A well-written CV can be the difference between getting an interview and not being considered. Accounting is a very competitive industry, so even being called to an interview is a huge achievement.
In a recent study it was found that most employers spend an average of 8 seconds looking at your CV. They then decide if it is worth pursuing. So what can you do to improve the writing on your accountancy CV?
After years of being in a comfortable job, returning to your CV can be tough. CV patterns and requirements change all the time. There are certain elements that go into constructing an accountancy CV. Here are a few key points to ensure your CV stands out from the crowd.
For our tips on how to create great CV design, please click here.
What to include on your CV?
The point of a CV is to get your details across to the employer. An accountancy CV, depending on your experience, will be around 2 pages long. They should be tailored to you and include the following:
- Personal details
- Personal statement
- Work and Employment Experience
- Achievements and Key Skills
- Your Interests or Hobbies
10 Top Tips:
1. Honesty is the best policy
If you have been found to over inflate any of your accountancy qualifications, it will not be looked on favourably by prospective employers. Over two thirds of candidates who lied on their CV’s ended up being removed from the interview process. Over selling yourself is also another unattractive feature. A way in which you can counter this is with a strong personal statement.
2. A powerful personal statement
The first thing an employer will look at is your personal statement. You need to create a catchy pitch explaining why you are the right person for the job and what you’re offering. The challenge is to condense your top skills, achievements and qualifications. For example, in accounting it would be useful to include things like your ACA, CTA or ACCA passes and pass rate, or any key work experience or work achievement, without it being too convoluted.
3. Make it look professional
A good-looking CV will stand out from the crowd in a world where image is everything. In such a number-based industry, you can get creative with your application and play around with software settings to help you nail your CV format. Using percentages for your qualification passes also makes it easier for people to take in a lot of information. Make sure the layout is crisp and clean as well as to the point. Don’t use more than two typefaces maximum. And only one extra colour other than black.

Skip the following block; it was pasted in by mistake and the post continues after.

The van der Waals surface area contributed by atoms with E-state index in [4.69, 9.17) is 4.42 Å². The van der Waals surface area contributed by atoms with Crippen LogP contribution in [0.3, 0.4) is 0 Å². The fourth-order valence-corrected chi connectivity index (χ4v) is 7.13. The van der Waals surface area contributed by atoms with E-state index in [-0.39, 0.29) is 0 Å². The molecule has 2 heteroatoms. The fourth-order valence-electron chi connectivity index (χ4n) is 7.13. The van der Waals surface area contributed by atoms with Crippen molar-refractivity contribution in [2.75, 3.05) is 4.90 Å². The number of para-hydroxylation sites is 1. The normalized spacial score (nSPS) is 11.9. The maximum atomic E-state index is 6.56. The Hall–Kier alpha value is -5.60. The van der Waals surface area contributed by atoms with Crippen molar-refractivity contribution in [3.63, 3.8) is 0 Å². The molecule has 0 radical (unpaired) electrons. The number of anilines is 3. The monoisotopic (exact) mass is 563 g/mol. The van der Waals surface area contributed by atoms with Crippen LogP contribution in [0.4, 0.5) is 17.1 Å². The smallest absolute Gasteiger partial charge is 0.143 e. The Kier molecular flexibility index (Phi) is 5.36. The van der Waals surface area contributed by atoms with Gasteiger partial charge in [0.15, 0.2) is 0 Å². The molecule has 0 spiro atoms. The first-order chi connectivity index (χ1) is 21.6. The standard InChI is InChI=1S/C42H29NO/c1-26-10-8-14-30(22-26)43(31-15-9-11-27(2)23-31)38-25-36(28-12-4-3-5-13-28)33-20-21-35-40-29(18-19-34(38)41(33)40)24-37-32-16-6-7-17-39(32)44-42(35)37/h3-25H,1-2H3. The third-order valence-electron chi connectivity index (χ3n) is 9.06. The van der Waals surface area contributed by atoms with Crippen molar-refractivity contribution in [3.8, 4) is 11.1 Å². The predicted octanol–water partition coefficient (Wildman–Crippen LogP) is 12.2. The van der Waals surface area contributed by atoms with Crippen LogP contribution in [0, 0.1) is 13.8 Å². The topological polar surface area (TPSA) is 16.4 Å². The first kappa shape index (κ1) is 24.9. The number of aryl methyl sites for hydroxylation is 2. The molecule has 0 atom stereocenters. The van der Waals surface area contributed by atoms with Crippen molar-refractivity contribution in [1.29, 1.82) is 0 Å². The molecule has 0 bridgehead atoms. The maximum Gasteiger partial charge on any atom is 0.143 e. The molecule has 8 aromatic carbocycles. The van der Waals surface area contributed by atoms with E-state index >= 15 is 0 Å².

4. Tailor your CV
Applying for jobs can be a full-time job itself but is important to tailor your CV for every accountancy role you apply for. Pay attention to what characteristics and skills the role you are going for requires and match them to your skills.
One in three CV’s are sent with a grammar or spelling mistake. It is very important to avoid as many errors as possible. Employers look for mistakes in CV’s, so proofread your work to avoid them and get a friend or family member to do a final proof before sending across.
6. Key soft skills
Accountancy recruiters will look for a certain range of soft skills in a CV. Be sure to highlight the key top skills at every opportunity you have, for example, leadership, communication, business knowledge etc.
7. Show your loyalty
Elaborate on the length of time you have been with a company and how you have supported them for long periods of time. Most employers want to recruit someone who they see staying with the company long term, instead of someone who jumps between jobs.
8. Key words
When posting your CV online, keywords or past participle action words are important. This means your cv will be more visible to accountancy recruiters online and will also mean your skills will stand out on paper. Incorporating certain technical active verbs into your accountancy CV will also strengthen the readers engagement, so for example using buzzwords like ‘audited’, ‘budgeted’ or ‘re-structured’ will make you stand out from the crowd
9. Use the STAR format to show your key achievements
The STAR format is a great way of structuring your key work achievements, which then can be used at interview during competency-based questions. The examples to use do not have to be overly elaborate, just think of an example of where you were proud of an achievement at work, or where you actively improved a process at work.
Some of your achievements may have been early on in your career, so consider structuring your CV with achievements and accomplishments at the beginning of the cv without anchoring to a specific role, and then the career history below with key dates. If you have had a lot of short-term contracts, then link them together. If you did have any ‘gaps’, link them to something positive rather than not mention it, so you can say ‘career break to spend more time with family’ for example. Leaving unexplained gaps may lead employers down the wrong conclusion and they may think you are hiding something, which could mean they disregard your application.
One last tip from us is to remember that the purpose of a CV is to represent your experience and how you can add value to a prospective employer’s firm, so take you time in crafting your CV. The effort will pay off!